Imagined is a heart-warming, poignant novel about the return of a man who either is or is not John Lennon, the famous Beatle whom the world thought was assassinated on a cold, dark night in December some twenty years ago. The man who wakes from a coma in his hospital bed, speaks in Liverpool dialect, and sings Beatles songs is truly an original creation. He takes on a world that wants to believe. And in less than a week takes us on a magical journey from the madness of New York City at Christmas to the hippie heart of San Francisco, and even a sudden leap from the Golden Gate Bridge. In the end, Imagined brings us the real promise of a Beatles reunion, and delivers a message of hope, love and reconciliation.
Metal Heads: A Novel (261 pp)
Black Tea Press (April 23, 2012), originally published by Kunati, Inc, (May, 2009)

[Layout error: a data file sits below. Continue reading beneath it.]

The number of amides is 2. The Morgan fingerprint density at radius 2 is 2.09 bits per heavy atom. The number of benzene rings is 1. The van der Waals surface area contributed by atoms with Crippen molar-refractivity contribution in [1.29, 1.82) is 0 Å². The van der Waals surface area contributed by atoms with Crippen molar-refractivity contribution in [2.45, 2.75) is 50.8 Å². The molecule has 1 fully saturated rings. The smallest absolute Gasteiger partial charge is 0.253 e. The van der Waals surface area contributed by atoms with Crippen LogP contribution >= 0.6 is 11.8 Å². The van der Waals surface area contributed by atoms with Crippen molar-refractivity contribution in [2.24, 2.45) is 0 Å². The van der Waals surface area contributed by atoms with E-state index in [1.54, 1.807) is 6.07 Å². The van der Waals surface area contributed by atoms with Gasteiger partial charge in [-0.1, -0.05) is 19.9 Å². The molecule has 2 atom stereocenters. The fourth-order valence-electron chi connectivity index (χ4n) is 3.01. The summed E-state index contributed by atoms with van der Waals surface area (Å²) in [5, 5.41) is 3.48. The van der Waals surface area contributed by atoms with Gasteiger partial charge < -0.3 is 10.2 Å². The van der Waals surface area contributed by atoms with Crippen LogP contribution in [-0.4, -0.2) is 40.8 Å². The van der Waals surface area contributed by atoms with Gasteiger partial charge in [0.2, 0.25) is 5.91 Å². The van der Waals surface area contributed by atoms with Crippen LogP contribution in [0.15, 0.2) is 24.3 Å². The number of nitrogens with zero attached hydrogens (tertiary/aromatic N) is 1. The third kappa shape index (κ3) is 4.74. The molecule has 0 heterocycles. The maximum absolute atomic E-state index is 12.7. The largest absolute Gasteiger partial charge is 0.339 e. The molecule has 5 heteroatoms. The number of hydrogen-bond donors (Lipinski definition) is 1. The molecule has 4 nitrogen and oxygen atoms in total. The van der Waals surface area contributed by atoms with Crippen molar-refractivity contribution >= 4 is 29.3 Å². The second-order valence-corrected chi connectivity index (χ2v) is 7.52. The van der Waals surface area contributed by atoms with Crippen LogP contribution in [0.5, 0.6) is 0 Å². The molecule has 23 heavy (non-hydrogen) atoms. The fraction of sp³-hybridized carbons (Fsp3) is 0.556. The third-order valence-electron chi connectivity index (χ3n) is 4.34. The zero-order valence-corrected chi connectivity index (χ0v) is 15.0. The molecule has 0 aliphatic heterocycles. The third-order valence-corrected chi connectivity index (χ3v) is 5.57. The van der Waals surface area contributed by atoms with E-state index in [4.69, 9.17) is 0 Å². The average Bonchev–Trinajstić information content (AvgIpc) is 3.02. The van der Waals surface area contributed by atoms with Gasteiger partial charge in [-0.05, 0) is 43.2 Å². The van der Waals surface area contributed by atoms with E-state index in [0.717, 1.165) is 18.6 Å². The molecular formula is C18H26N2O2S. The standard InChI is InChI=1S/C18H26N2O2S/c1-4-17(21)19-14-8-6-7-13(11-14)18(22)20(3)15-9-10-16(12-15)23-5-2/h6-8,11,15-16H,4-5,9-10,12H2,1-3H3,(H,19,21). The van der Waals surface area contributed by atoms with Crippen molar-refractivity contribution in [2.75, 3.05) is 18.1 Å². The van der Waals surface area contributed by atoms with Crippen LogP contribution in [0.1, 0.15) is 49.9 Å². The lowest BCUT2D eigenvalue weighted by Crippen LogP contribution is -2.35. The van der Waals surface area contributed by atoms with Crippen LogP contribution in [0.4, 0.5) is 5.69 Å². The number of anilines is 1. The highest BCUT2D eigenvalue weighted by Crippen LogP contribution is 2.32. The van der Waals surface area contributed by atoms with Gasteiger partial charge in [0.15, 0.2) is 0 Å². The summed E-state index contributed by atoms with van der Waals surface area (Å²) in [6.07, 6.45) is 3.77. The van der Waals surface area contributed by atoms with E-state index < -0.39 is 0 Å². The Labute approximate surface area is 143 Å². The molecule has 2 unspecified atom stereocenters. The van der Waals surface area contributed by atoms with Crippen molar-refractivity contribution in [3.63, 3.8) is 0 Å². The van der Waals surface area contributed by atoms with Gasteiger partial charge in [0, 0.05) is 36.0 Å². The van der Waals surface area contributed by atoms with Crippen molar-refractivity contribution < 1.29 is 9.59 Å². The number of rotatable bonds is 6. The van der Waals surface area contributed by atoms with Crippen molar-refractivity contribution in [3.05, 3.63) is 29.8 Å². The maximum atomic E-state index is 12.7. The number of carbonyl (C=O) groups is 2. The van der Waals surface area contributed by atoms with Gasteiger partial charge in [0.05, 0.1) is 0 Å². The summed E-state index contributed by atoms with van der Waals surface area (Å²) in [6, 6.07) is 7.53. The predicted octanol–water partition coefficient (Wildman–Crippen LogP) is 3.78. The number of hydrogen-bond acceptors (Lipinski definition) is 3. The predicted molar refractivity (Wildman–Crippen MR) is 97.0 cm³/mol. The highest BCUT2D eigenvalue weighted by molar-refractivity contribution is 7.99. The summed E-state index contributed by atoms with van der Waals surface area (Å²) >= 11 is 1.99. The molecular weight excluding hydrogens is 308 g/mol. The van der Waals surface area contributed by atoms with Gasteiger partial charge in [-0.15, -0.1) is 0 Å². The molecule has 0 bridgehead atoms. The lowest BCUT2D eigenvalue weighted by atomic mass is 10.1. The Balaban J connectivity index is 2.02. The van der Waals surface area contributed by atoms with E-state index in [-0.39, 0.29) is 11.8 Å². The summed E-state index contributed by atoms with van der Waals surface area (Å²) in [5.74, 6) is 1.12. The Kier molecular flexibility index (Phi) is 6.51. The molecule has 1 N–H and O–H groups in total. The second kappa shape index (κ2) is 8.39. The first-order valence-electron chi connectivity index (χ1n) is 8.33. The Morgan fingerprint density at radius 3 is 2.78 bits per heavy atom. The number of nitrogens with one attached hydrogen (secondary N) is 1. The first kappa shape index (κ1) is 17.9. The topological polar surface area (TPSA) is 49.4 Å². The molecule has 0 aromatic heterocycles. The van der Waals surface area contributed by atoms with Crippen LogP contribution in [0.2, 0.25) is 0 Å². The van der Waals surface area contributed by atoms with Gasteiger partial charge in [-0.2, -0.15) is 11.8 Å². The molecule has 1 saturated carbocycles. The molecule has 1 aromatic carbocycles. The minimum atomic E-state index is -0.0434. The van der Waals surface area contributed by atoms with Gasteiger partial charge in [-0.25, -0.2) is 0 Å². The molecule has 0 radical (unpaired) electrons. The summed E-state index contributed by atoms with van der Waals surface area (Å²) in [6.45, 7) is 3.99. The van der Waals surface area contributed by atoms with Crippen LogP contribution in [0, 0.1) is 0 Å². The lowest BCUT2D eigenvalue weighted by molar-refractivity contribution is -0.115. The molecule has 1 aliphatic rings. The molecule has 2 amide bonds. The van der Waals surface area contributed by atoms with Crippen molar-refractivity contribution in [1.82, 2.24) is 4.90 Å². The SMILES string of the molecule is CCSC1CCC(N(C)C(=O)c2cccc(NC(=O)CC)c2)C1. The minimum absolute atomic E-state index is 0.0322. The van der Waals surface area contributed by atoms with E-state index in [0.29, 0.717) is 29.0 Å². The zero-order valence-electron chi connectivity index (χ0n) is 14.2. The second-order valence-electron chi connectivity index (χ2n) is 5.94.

In a military hospital for wounded veterans of the Iraq war, ex-Marine Jeremy Witherspoon, called Spoon by his comrades, is trying to come to terms with his life-changing injuries. The hospital specializes in treating "metal heads," those with severe head trauma whose injuries require the insertion of a metal plate. Spoon passes the long hours in bed trading war stories with his fellow patients and recounts his complicity as a witness to a brutal crime of war in Ramadi, and his coercion in a cover-up when threatened by a private contractor who goes by the nickname Skank. When the wounded Skank appears at the hospital, he bluntly threatens Spoon to keep his mouth shut about Ramadi. One by one, Spoon's friends on the ward begin dying in mysterious ways, and he knows he must defeat Skank or die himself. This powerful, heartbreaking novel about the aftermath of war creates a vivid world populated by odd characters who struggle with being outcasts and victims. The young narrator mingles his quirky slang about the war with eloquent and often lyrical emotion.